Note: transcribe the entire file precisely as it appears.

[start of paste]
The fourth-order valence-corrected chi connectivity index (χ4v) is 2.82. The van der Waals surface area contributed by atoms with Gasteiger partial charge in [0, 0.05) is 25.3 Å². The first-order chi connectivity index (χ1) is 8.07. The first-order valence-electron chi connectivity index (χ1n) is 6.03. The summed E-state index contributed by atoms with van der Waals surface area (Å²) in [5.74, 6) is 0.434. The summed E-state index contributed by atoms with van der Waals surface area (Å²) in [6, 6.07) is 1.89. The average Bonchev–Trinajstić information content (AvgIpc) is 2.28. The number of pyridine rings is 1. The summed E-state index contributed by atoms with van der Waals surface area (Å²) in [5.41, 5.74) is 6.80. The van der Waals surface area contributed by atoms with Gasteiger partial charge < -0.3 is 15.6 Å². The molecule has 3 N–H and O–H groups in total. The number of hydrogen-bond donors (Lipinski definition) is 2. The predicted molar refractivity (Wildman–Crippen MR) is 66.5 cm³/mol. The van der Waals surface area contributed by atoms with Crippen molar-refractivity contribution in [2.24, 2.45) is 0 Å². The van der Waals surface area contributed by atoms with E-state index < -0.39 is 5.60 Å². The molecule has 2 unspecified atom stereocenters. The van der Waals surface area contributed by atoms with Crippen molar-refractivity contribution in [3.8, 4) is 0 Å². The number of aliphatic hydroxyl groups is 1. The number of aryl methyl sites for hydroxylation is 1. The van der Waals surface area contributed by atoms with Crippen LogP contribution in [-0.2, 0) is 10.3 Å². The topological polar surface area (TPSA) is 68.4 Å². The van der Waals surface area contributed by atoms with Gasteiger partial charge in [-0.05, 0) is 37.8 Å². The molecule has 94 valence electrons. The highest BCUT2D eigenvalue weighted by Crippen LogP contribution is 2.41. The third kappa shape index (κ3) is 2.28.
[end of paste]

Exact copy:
The fourth-order valence-corrected chi connectivity index (χ4v) is 2.82. The van der Waals surface area contributed by atoms with Gasteiger partial charge in [0, 0.05) is 25.3 Å². The first-order chi connectivity index (χ1) is 8.07. The first-order valence-electron chi connectivity index (χ1n) is 6.03. The summed E-state index contributed by atoms with van der Waals surface area (Å²) in [5.74, 6) is 0.434. The summed E-state index contributed by atoms with van der Waals surface area (Å²) in [6, 6.07) is 1.89. The average Bonchev–Trinajstić information content (AvgIpc) is 2.28. The number of pyridine rings is 1. The summed E-state index contributed by atoms with van der Waals surface area (Å²) in [5.41, 5.74) is 6.80. The van der Waals surface area contributed by atoms with Gasteiger partial charge < -0.3 is 15.6 Å². The molecule has 3 N–H and O–H groups in total. The number of hydrogen-bond donors (Lipinski definition) is 2. The predicted molar refractivity (Wildman–Crippen MR) is 66.5 cm³/mol. The van der Waals surface area contributed by atoms with Crippen molar-refractivity contribution in [2.24, 2.45) is 0 Å². The van der Waals surface area contributed by atoms with E-state index < -0.39 is 5.60 Å². The molecule has 2 unspecified atom stereocenters. The van der Waals surface area contributed by atoms with Crippen molar-refractivity contribution in [3.8, 4) is 0 Å². The number of aliphatic hydroxyl groups is 1. The number of aryl methyl sites for hydroxylation is 1. The van der Waals surface area contributed by atoms with Crippen LogP contribution in [-0.2, 0) is 10.3 Å². The topological polar surface area (TPSA) is 68.4 Å². The van der Waals surface area contributed by atoms with Gasteiger partial charge in [-0.05, 0) is 37.8 Å². The molecule has 94 valence electrons. The highest BCUT2D eigenvalue weighted by Crippen LogP contribution is 2.41. The third kappa shape index (κ3) is 2.28.